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Showing posts from June, 2016

Globalization's challenge to cities

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Thursday's referendum in Britain on whether to remain in the European Union has been interpreted, at least in part, as a referendum on the increasing integration of economies across the Earth, which has accelerated in the last three or four decades. The phenomenon of globalization has been credited and blamed for a number of developments during this time; in fact while these developments might be caused by globalization, others are symptoms of a small world, the ability of economic power to buy political power, or mere coincidence. Globalization has certainly been associated with individual economic insecurity as well as the failure of state political institutions, and that has created volatile politics all over the world (Langfitt 2016).

From a troglodyte's perspective the world began to globalize 3000-4000 years ago as trading developed across groups and, as navigation developed, across geographic regions. But that's not what we're talking about here. Technology has…

Can Cities Change Their Luck?

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In my last post, I noted that central cities have been enjoying a resurgence of late, keeping pace or exceeding the job creation of their surrounding suburbs. That week brought more good news for central cities: GE Digital announced it will add about 100 software jobs in the City of Providence, and fast food giant McDonald's will move its corporate headquarters to the City of Chicago from suburban Oakbrook in 2018.

Yet individual cities' experience of this resurgence has been uneven. From 2005, when some of the cultural shifts became identifiable, to 2015, U.S. Census Bureau estimates have the country's population as a whole growing by 8.4 percent. Some cities' populations increased by multiples of this during the same period, a clear sign of success; others stagnated or even shrank. In fact, the combined population of the 51 central cities from metropolitan areas of greater than 1 million population grew 8.2 percent, almost exactly the national average.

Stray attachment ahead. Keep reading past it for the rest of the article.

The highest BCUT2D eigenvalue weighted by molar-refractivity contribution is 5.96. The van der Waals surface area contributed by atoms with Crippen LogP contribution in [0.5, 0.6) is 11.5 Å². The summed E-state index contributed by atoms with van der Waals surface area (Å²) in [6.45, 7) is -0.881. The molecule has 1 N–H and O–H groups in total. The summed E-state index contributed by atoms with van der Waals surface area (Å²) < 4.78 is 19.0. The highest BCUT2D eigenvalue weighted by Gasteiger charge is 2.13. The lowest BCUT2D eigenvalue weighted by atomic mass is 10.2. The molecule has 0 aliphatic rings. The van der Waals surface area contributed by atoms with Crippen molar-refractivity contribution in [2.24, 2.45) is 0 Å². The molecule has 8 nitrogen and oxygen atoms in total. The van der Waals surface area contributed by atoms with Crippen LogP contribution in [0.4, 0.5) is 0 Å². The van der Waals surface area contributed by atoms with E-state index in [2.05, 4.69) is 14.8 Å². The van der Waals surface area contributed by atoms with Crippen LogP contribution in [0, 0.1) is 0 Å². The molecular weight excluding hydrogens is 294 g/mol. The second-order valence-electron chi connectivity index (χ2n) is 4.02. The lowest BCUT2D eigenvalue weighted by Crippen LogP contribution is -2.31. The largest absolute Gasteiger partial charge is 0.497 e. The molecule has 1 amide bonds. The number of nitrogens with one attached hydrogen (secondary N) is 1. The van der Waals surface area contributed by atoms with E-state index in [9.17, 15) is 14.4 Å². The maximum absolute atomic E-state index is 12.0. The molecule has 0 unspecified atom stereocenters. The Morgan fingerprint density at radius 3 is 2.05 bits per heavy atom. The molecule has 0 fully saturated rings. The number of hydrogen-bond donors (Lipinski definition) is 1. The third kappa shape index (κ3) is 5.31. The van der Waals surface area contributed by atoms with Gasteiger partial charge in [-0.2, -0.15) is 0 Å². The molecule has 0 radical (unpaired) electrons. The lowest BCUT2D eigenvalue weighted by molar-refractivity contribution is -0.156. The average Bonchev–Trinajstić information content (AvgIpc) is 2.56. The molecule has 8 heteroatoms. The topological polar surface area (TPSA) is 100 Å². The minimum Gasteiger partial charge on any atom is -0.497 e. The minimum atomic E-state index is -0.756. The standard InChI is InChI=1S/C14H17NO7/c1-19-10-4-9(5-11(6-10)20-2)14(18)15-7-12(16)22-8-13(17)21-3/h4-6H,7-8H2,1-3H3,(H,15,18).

For the sake …

Two Tales of Cities

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I used to live in New York City Everything there was dark and dirty --“TWELVE THIRTY,” w/m by John Phillips
A persistent theme throughout my life has been where people were going to live since theyobviously weren’t going to live in cities.I grew up in a middle-class suburb during the Baby Boom, heir to the development pattern that began in the late 1940s, only 25 miles from the City of Chicago but yet light-years away at the same time. Many of my friends’ parents commuted to work in the central city, but soon large employers themselves—Bell Laboratories, Amoco—began moving out to the suburbs, creating “edge cities” and diminishing Chicago’s relevance as an employment center. Industries decamped en masse from the northern Rust Belt to the sunny and union-free South. At the same time, my high school teachers spoke of a coming virtual world where we could live anywhere we wanted to, such as Montana if we were outdoorsy, and remain in contact with our employers. Was the future in edge cities…